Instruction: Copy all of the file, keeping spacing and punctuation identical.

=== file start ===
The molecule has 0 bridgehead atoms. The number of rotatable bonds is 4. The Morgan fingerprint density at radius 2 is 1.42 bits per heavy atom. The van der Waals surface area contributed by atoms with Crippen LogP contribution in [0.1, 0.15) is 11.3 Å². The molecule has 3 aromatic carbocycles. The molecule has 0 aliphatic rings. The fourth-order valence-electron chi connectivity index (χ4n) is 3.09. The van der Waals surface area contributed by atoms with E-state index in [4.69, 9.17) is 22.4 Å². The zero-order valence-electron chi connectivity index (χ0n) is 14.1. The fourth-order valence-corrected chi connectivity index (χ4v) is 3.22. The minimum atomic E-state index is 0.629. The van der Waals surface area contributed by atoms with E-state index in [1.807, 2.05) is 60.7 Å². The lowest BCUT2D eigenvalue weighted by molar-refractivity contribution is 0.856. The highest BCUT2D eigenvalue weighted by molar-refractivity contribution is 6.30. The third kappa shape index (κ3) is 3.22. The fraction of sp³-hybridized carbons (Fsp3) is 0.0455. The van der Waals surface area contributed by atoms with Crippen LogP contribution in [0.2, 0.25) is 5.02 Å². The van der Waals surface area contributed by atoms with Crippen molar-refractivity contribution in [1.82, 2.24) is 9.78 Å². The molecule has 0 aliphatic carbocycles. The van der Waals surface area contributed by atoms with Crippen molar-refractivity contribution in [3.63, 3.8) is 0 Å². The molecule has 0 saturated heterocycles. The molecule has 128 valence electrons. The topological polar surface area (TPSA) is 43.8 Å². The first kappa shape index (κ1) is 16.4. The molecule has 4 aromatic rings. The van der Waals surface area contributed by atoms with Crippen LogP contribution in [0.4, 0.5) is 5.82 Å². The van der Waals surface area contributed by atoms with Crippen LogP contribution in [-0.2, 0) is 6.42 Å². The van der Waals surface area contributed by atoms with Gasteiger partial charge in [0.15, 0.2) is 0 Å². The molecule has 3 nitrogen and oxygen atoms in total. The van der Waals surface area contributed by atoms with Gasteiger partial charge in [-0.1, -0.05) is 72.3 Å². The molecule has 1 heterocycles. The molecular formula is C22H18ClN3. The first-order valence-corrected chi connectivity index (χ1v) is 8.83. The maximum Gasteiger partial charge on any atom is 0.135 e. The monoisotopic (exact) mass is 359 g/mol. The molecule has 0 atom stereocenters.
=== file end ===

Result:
The molecule has 0 bridgehead atoms. The number of rotatable bonds is 4. The Morgan fingerprint density at radius 2 is 1.42 bits per heavy atom. The van der Waals surface area contributed by atoms with Crippen LogP contribution in [0.1, 0.15) is 11.3 Å². The molecule has 3 aromatic carbocycles. The molecule has 0 aliphatic rings. The fourth-order valence-electron chi connectivity index (χ4n) is 3.09. The van der Waals surface area contributed by atoms with E-state index in [4.69, 9.17) is 22.4 Å². The zero-order valence-electron chi connectivity index (χ0n) is 14.1. The fourth-order valence-corrected chi connectivity index (χ4v) is 3.22. The minimum atomic E-state index is 0.629. The van der Waals surface area contributed by atoms with E-state index in [1.807, 2.05) is 60.7 Å². The lowest BCUT2D eigenvalue weighted by molar-refractivity contribution is 0.856. The highest BCUT2D eigenvalue weighted by molar-refractivity contribution is 6.30. The third kappa shape index (κ3) is 3.22. The fraction of sp³-hybridized carbons (Fsp3) is 0.0455. The van der Waals surface area contributed by atoms with Crippen LogP contribution in [0.2, 0.25) is 5.02 Å². The van der Waals surface area contributed by atoms with Crippen molar-refractivity contribution in [1.82, 2.24) is 9.78 Å². The molecule has 0 aliphatic carbocycles. The van der Waals surface area contributed by atoms with Crippen molar-refractivity contribution in [3.63, 3.8) is 0 Å². The molecule has 0 saturated heterocycles. The molecule has 128 valence electrons. The topological polar surface area (TPSA) is 43.8 Å². The first kappa shape index (κ1) is 16.4. The molecule has 4 aromatic rings. The van der Waals surface area contributed by atoms with Crippen LogP contribution in [0.4, 0.5) is 5.82 Å². The van der Waals surface area contributed by atoms with Crippen LogP contribution in [-0.2, 0) is 6.42 Å². The van der Waals surface area contributed by atoms with Gasteiger partial charge in [0.15, 0.2) is 0 Å². The molecule has 3 nitrogen and oxygen atoms in total. The van der Waals surface area contributed by atoms with Gasteiger partial charge in [-0.1, -0.05) is 72.3 Å². The molecule has 1 heterocycles. The molecular formula is C22H18ClN3. The first-order valence-corrected chi connectivity index (χ1v) is 8.83. The maximum Gasteiger partial charge on any atom is 0.135 e. The monoisotopic (exact) mass is 359 g/mol. The molecule has 0 atom stereocenters.